SMEs open to business transformation investments amidst souring economic expectations: poll | Singapore Business Review
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SMEs open to business transformation investments amidst souring economic expectations: poll

The manufacturing sector saw the highest uptick in capital investment expectations by 2.15%.

Small and medium-sized enterprises (SMEs) in Singapore are looking to invest in business transformation despite expectations of a soft economic environment outlook in the next six months, together with lower turnover and profitability, according to Singapore Business Federation (SBF) and DP Info Group’s latest SB-DP SME Index.

The Index, which measures the business sentiment of SMEs for the next six months (April 2019 to September 2019), saw a dip from 50.7 to 50.4 this quarter, indicating an easing of business sentiment and increased caution amongst SMEs. The index is based on a survey of more than 3,600 SMEs conducted between 14 January and 1 March 2019.

“This is the fourth consecutive quarter with a lowering in the reading, from 51.8 in Q2 2018, 51.5 in Q3 2018, and 51.0 in Q4 2018,” the parties highlighted in a joint statement.

Along with a neutral sentiment reading, the latest Index reading highlighted lower turnover expectations from 5.13 to 5.03 and profitability expectations from 5.07 to 4.94, as the two biggest strains amongst the seven expectations measures.

“This marks the first time in six quarters that profitability expectations has dropped below a reading of 5.0, indicating an increase in uncertainty for the SMEs,” they added.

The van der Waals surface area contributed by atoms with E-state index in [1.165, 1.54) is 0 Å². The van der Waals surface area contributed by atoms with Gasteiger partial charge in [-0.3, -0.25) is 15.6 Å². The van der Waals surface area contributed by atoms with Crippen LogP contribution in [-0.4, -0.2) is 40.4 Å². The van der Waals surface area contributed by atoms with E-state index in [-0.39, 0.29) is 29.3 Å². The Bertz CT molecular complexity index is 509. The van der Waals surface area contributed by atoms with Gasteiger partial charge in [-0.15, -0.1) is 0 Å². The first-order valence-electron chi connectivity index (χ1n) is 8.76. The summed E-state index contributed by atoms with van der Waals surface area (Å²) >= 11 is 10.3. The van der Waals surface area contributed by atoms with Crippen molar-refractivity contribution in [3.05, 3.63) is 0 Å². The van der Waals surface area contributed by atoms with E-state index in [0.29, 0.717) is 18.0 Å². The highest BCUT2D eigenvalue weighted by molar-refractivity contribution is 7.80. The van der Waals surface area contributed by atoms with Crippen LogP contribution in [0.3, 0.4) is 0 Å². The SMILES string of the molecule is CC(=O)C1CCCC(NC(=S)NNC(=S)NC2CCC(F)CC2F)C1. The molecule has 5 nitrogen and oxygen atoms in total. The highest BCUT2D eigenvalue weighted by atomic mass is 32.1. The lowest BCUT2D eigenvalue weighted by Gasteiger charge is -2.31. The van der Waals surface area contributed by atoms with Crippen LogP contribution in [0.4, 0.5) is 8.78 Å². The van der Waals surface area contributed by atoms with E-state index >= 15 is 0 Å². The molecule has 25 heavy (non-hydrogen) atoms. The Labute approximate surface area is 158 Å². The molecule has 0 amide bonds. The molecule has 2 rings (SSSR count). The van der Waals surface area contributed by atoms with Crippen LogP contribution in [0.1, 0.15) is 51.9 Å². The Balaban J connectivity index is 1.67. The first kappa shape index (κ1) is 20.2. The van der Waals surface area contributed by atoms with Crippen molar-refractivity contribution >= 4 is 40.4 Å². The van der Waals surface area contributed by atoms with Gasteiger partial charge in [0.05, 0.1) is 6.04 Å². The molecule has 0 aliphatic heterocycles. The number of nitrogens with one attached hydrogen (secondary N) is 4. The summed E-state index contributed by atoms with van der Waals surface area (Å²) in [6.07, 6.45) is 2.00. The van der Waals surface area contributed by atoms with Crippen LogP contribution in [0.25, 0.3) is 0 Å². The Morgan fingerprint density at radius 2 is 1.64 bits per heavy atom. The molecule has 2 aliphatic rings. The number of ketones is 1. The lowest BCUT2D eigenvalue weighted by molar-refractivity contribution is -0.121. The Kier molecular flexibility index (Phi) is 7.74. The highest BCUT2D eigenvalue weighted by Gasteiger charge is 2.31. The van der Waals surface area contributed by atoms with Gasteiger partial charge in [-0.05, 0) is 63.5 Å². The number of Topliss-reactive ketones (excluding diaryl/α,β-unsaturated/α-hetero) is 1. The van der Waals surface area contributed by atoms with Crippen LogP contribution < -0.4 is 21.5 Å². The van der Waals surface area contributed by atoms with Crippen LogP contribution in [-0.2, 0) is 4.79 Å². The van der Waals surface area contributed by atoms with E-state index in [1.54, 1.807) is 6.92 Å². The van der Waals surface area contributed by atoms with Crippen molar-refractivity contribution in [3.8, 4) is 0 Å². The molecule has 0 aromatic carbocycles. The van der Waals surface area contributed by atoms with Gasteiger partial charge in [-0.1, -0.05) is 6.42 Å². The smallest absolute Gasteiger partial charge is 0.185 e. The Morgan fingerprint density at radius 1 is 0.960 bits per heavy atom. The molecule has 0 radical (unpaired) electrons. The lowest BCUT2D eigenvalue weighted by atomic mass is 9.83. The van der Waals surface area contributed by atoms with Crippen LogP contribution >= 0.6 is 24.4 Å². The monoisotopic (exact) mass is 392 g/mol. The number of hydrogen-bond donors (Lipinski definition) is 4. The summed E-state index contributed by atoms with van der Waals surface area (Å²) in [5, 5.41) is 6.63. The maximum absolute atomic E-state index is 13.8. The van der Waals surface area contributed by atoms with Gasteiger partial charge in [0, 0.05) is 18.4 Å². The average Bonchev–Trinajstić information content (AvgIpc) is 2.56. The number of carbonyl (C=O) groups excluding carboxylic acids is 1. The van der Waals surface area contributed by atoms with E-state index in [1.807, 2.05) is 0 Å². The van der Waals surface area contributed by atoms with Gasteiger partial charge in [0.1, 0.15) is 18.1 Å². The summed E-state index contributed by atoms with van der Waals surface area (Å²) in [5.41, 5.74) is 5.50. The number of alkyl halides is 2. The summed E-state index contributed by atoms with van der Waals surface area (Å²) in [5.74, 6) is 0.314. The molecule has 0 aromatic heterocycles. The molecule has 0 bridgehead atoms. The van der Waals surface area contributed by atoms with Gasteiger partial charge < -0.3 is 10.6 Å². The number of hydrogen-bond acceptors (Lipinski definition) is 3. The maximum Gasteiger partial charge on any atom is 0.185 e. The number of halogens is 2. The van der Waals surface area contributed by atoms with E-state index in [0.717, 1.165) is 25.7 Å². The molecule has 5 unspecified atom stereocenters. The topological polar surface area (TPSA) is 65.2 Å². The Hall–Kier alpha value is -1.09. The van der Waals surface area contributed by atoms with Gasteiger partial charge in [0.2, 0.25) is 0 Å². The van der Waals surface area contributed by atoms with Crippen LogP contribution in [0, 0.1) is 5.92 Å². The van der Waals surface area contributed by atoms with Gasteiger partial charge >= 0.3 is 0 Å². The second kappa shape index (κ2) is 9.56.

Also read: Local business sentiment weakened in Q2 2019

Meanwhile, the Index observed an uptick in capital investment expectations across all sectors, with the exception of business services. The sectors were said to be cautiously positive in Q1 2019 at 5.18, edging up from 5.16 last quarter. “Due to the survey period, this could be reflective of initial reactions to SME-related funding initiatives announced during the Singapore Budget 2019 on 18 February this year,” they noted.

The parties further added that the increase in expectations could also indicate a growing focus on business transformation with a view on investing for the long-term success.

“In particular, the manufacturing sector saw the highest uptick in capital investment expectations (up 2.15% to 5.23). This suggests that manufacturing companies are taking necessary steps to transform their business such as investing in digitalising its processes as they expect the near-term moderation in turnover and profit to thin,” they commented.

Mirroring the trend from the manufacturing sector, the capital investment expectations for the retail/F&B sector continued to increase, rising 1.71% to 5.35 in Q1 2019. This is potentially due to SMEs in the sector continuing to embrace technology innovation and digital solutions such as e-payment methods and delivery platforms to improve customer experience and service, the parties explained.

On the other hand, the manufacturing sector saw a 1.2% QoQ weakening in sentiment from 50.3 to 49.7 in January 2019. Representing a 3.87% YoY ease, this is the first time the sentiment dipped below 50 in the past eight quarters, the parties noted.

“For this sector, the weakening in turnover expectations and profitability expectations saw the biggest decrease in sentiment over this quarter. This is possibly due to declining factory output which indicates a weakness in manufacturing demand,” they highlighted, adding that the trend corresponded to findings from a Monetary Authority of Singapore (MAS) Survey where economists expected the manufacturing sector to register a conservative 2.0% growth in 2019 as compared to 7.2% in 2018. 

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